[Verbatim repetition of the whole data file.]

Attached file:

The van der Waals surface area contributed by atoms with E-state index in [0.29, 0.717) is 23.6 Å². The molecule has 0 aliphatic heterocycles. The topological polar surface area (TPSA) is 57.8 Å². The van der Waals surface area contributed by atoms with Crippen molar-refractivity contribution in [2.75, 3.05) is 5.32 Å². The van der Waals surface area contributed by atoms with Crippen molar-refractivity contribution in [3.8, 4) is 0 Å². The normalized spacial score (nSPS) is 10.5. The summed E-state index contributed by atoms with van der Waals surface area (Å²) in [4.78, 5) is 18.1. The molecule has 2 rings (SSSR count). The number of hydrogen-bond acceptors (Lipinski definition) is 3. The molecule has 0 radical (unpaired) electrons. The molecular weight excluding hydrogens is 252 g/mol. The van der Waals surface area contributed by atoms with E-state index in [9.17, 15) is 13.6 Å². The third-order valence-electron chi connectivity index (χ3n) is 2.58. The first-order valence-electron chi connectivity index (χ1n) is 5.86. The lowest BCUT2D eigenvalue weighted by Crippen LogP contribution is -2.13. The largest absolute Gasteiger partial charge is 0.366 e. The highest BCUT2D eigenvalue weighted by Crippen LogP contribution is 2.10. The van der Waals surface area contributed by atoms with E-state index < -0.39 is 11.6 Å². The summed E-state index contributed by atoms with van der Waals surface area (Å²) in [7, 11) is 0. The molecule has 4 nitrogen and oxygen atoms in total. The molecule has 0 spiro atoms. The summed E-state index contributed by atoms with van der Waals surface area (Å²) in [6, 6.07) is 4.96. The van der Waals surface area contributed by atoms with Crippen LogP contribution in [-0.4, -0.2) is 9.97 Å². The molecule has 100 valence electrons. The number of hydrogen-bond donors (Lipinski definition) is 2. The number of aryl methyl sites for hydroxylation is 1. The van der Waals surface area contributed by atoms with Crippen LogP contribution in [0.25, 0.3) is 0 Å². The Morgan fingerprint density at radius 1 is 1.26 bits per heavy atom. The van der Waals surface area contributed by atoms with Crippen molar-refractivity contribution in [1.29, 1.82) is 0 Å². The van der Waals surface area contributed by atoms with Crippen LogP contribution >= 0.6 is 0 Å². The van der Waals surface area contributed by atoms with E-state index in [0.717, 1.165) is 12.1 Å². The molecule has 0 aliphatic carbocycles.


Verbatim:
The van der Waals surface area contributed by atoms with E-state index in [0.29, 0.717) is 23.6 Å². The molecule has 0 aliphatic heterocycles. The topological polar surface area (TPSA) is 57.8 Å². The van der Waals surface area contributed by atoms with Crippen molar-refractivity contribution in [2.75, 3.05) is 5.32 Å². The van der Waals surface area contributed by atoms with Crippen molar-refractivity contribution in [3.8, 4) is 0 Å². The normalized spacial score (nSPS) is 10.5. The summed E-state index contributed by atoms with van der Waals surface area (Å²) in [4.78, 5) is 18.1. The molecule has 2 rings (SSSR count). The number of hydrogen-bond acceptors (Lipinski definition) is 3. The molecule has 0 radical (unpaired) electrons. The molecular weight excluding hydrogens is 252 g/mol. The van der Waals surface area contributed by atoms with E-state index in [9.17, 15) is 13.6 Å². The third-order valence-electron chi connectivity index (χ3n) is 2.58. The first-order valence-electron chi connectivity index (χ1n) is 5.86. The lowest BCUT2D eigenvalue weighted by Crippen LogP contribution is -2.13. The largest absolute Gasteiger partial charge is 0.366 e. The highest BCUT2D eigenvalue weighted by Crippen LogP contribution is 2.10. The van der Waals surface area contributed by atoms with E-state index < -0.39 is 11.6 Å². The summed E-state index contributed by atoms with van der Waals surface area (Å²) in [7, 11) is 0. The molecule has 4 nitrogen and oxygen atoms in total. The molecule has 0 spiro atoms. The summed E-state index contributed by atoms with van der Waals surface area (Å²) in [6, 6.07) is 4.96. The van der Waals surface area contributed by atoms with Crippen LogP contribution in [-0.4, -0.2) is 9.97 Å². The molecule has 100 valence electrons. The number of hydrogen-bond donors (Lipinski definition) is 2. The number of aryl methyl sites for hydroxylation is 1. The van der Waals surface area contributed by atoms with Crippen LogP contribution in [0.25, 0.3) is 0 Å². The Morgan fingerprint density at radius 1 is 1.26 bits per heavy atom. The van der Waals surface area contributed by atoms with Crippen molar-refractivity contribution in [1.29, 1.82) is 0 Å². The van der Waals surface area contributed by atoms with Crippen LogP contribution >= 0.6 is 0 Å². The van der Waals surface area contributed by atoms with E-state index in [0.717, 1.165) is 12.1 Å². The molecule has 0 aliphatic carbocycles.